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Identifying beryllium copper?


JHCC

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I recently salvaged a large fuse box panel assembly and took the pieces to the scrap yard. The copper busbars got turned into cash, partly because I needed the cash, but also because I didn't want to take the risk that they were beryllium copper and therefore not good for me to work.

However, the copper bars that connected three of the boxes to the busbars are a nice size (about 3/16" x 1/2"). I'm wondering if there's any way to determine whether or not they are beryllium copper, just to set my mind at ease.  

AD5AAB89-6DBD-4C48-98B4-758E11EBD658.jpeg

(Unfortunately, my usual scrap yard has closed, and I therefore couldn't use their XRF gun to identify the alloy.)

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DearJHCC, to take away some worries and a short explanation. As you can see on the pictures, it is about busbars from a discarded control cabinet. These are usually made from low-alloyed or pure copper. Here there are only traces of some alloying elements such as nickel, cobalt aluminum and sometimes Beryllium (0.4%). With real Berilyum copper there is> / = 3% Beryllium which is used in spark-free tools, is very expensive and actually very dangerous for your health when machining or forging. See the Wiki link. At the start of my foundry activities I myself made my own bronze of 9 parts of busbar and 1 part of tin.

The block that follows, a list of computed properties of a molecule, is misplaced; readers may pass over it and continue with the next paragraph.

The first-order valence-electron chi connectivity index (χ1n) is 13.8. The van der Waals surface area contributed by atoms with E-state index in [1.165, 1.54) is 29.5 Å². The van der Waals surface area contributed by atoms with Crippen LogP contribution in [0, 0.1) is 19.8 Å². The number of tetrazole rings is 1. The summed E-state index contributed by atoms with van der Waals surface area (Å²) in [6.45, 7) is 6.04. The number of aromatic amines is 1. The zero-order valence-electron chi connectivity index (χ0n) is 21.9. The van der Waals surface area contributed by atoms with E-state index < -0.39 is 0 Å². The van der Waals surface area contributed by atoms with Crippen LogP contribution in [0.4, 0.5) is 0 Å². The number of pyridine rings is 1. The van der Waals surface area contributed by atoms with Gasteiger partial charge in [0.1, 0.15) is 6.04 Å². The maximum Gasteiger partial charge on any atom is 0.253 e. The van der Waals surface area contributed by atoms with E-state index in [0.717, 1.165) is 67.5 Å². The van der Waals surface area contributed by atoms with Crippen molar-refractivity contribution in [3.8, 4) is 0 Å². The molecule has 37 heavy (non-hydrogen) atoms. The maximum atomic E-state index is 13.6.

https://en.wikipedia.org/wiki/Beryllium_copper

 

2.1285 Becopper.pdf

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BeCu alloys look like brass, no copper red unless heat treated, then there is some, but it rubs off. When polished it looks just like gold. We had to be careful as our chem dip would leave the parts looking gold plated, and one customer almost sent some out thinking they had already been plated.  We machined literal tons of it at the last shop. The Buss bars were copper, as that is not a good application for BeCu alloy properties. BeCu is a chronic inhalation hazard, so fumes or dust is an issue.  I talked with our supplier and the Be content was a max of 2%.

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